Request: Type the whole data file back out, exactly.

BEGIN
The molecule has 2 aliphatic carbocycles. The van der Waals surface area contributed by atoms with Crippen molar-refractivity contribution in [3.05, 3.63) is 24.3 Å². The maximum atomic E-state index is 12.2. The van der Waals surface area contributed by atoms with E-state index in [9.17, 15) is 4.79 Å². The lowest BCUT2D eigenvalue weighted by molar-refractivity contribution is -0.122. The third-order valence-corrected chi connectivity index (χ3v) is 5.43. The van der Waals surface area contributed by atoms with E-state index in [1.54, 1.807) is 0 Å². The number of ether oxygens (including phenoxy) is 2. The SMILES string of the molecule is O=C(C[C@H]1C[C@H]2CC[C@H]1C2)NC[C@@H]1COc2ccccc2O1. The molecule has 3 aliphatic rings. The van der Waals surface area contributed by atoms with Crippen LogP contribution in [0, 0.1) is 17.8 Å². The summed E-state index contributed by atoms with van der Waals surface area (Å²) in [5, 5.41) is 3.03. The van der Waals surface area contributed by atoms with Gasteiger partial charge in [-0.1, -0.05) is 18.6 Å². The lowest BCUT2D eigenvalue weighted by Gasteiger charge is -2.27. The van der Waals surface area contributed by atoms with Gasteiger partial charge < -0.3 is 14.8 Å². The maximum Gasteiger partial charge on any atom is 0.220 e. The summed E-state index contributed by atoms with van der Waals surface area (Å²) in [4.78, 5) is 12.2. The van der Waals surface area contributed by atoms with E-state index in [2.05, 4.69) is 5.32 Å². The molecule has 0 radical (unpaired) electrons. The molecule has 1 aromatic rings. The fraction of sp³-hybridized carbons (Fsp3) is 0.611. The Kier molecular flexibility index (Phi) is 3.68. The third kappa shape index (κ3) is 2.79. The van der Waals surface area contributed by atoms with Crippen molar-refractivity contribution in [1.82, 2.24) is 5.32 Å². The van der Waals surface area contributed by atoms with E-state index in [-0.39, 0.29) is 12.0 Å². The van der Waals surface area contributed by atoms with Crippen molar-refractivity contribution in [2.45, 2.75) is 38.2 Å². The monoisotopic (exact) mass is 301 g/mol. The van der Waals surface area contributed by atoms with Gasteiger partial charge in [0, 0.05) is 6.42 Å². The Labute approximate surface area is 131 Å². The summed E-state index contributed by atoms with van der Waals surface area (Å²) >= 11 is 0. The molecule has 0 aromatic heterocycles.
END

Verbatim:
The molecule has 2 aliphatic carbocycles. The van der Waals surface area contributed by atoms with Crippen molar-refractivity contribution in [3.05, 3.63) is 24.3 Å². The maximum atomic E-state index is 12.2. The van der Waals surface area contributed by atoms with E-state index in [9.17, 15) is 4.79 Å². The lowest BCUT2D eigenvalue weighted by molar-refractivity contribution is -0.122. The third-order valence-corrected chi connectivity index (χ3v) is 5.43. The van der Waals surface area contributed by atoms with E-state index in [1.54, 1.807) is 0 Å². The number of ether oxygens (including phenoxy) is 2. The SMILES string of the molecule is O=C(C[C@H]1C[C@H]2CC[C@H]1C2)NC[C@@H]1COc2ccccc2O1. The molecule has 3 aliphatic rings. The van der Waals surface area contributed by atoms with Crippen LogP contribution in [0, 0.1) is 17.8 Å². The summed E-state index contributed by atoms with van der Waals surface area (Å²) in [5, 5.41) is 3.03. The van der Waals surface area contributed by atoms with Gasteiger partial charge in [-0.1, -0.05) is 18.6 Å². The lowest BCUT2D eigenvalue weighted by Gasteiger charge is -2.27. The van der Waals surface area contributed by atoms with Gasteiger partial charge < -0.3 is 14.8 Å². The maximum Gasteiger partial charge on any atom is 0.220 e. The summed E-state index contributed by atoms with van der Waals surface area (Å²) in [4.78, 5) is 12.2. The van der Waals surface area contributed by atoms with E-state index in [2.05, 4.69) is 5.32 Å². The molecule has 0 radical (unpaired) electrons. The molecule has 1 aromatic rings. The fraction of sp³-hybridized carbons (Fsp3) is 0.611. The Kier molecular flexibility index (Phi) is 3.68. The third kappa shape index (κ3) is 2.79. The van der Waals surface area contributed by atoms with Crippen molar-refractivity contribution in [1.82, 2.24) is 5.32 Å². The van der Waals surface area contributed by atoms with E-state index in [-0.39, 0.29) is 12.0 Å². The van der Waals surface area contributed by atoms with Crippen molar-refractivity contribution in [2.45, 2.75) is 38.2 Å². The monoisotopic (exact) mass is 301 g/mol. The van der Waals surface area contributed by atoms with Gasteiger partial charge in [0, 0.05) is 6.42 Å². The Labute approximate surface area is 131 Å². The summed E-state index contributed by atoms with van der Waals surface area (Å²) >= 11 is 0. The molecule has 0 aromatic heterocycles.